Canada: land of hockey, terrible weather, unfailing politeness-and little else, as far as many Americans are aware. For Canadians, the United States is seen as a land of unparalleled opportunity and unparalleled failure, a country of heights and abysses. The straitlaced country in the north could hardly have much to tell about its powerhouse of a neighbor to the south, eh?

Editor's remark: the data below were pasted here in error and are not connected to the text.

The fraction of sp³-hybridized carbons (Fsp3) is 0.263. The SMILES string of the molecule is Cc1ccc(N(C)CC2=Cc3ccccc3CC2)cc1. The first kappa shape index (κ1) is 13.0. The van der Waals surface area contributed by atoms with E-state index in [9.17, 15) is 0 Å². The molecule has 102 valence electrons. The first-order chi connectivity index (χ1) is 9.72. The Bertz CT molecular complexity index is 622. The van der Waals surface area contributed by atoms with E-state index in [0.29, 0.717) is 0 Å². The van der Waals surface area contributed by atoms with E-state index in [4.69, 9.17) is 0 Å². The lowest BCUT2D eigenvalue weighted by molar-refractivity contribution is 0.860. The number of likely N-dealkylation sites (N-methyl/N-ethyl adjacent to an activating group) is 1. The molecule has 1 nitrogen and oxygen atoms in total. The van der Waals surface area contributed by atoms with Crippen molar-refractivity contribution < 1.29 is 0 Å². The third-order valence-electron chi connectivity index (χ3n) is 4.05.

Not so, according to historian Robert Bothwell. In this witty and accessible book, Bothwell argues that the shared history of the United States and Canada reveals more about each country than most would suspect. Your Country, My Country takes readers back to the seventeenth century, when a shared British colonial heritage set the two lands on paths that would remain intertwined to the present day. Tracing Canadian-American relations, shared values, and differences through the centuries, Bothwell suggests that Americans are neither unique nor exceptional, in terms of both their good characteristics and their bad ones. He brings this contention down to the present day by examining Canadian and American differences over such questions as universal health care in domestic policy and the Iraq war in foreign policy. What happens in Canada often reflects what has happened in the United States, but by the same token, what happens in Canada signals what could happen in its American neighbor. From whatever direction, this innovative volume contends, Canada's story illuminates America's-and vice-versa.